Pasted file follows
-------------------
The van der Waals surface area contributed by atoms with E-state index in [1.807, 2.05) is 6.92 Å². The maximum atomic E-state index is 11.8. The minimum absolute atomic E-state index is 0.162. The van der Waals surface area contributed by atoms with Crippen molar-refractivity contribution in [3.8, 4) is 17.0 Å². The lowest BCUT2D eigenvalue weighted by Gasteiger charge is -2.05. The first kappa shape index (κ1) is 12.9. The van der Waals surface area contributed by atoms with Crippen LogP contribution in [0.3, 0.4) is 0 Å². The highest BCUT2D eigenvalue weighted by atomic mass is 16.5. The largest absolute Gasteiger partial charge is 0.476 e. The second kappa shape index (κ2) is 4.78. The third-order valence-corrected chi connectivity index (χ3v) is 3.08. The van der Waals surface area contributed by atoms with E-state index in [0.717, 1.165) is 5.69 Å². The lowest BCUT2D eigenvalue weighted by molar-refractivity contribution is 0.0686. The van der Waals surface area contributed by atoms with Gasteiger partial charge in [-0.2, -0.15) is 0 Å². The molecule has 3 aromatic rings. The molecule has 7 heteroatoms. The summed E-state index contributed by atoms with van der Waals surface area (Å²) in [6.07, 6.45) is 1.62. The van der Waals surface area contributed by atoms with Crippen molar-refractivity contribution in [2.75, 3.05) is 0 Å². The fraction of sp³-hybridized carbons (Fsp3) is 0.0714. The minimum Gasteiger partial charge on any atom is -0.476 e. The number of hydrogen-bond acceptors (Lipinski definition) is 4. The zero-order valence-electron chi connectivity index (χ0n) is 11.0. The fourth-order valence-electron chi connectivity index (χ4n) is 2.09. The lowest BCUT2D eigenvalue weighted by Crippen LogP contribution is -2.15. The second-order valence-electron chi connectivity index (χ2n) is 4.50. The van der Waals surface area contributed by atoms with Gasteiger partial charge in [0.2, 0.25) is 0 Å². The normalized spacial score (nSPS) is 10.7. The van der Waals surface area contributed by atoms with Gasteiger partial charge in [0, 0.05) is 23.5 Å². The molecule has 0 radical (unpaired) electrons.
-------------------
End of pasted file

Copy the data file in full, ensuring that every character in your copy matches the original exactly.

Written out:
The van der Waals surface area contributed by atoms with E-state index in [1.807, 2.05) is 6.92 Å². The maximum atomic E-state index is 11.8. The minimum absolute atomic E-state index is 0.162. The van der Waals surface area contributed by atoms with Crippen molar-refractivity contribution in [3.8, 4) is 17.0 Å². The lowest BCUT2D eigenvalue weighted by Gasteiger charge is -2.05. The first kappa shape index (κ1) is 12.9. The van der Waals surface area contributed by atoms with Crippen LogP contribution in [0.3, 0.4) is 0 Å². The highest BCUT2D eigenvalue weighted by atomic mass is 16.5. The largest absolute Gasteiger partial charge is 0.476 e. The second kappa shape index (κ2) is 4.78. The third-order valence-corrected chi connectivity index (χ3v) is 3.08. The van der Waals surface area contributed by atoms with E-state index in [0.717, 1.165) is 5.69 Å². The lowest BCUT2D eigenvalue weighted by molar-refractivity contribution is 0.0686. The van der Waals surface area contributed by atoms with Gasteiger partial charge in [-0.2, -0.15) is 0 Å². The molecule has 3 aromatic rings. The molecule has 7 heteroatoms. The summed E-state index contributed by atoms with van der Waals surface area (Å²) in [6.07, 6.45) is 1.62. The van der Waals surface area contributed by atoms with Crippen molar-refractivity contribution in [2.75, 3.05) is 0 Å². The fraction of sp³-hybridized carbons (Fsp3) is 0.0714. The minimum Gasteiger partial charge on any atom is -0.476 e. The number of hydrogen-bond acceptors (Lipinski definition) is 4. The zero-order valence-electron chi connectivity index (χ0n) is 11.0. The fourth-order valence-electron chi connectivity index (χ4n) is 2.09. The lowest BCUT2D eigenvalue weighted by Crippen LogP contribution is -2.15. The second-order valence-electron chi connectivity index (χ2n) is 4.50. The van der Waals surface area contributed by atoms with Gasteiger partial charge in [0.2, 0.25) is 0 Å². The normalized spacial score (nSPS) is 10.7. The van der Waals surface area contributed by atoms with Gasteiger partial charge in [0, 0.05) is 23.5 Å². The molecule has 0 radical (unpaired) electrons.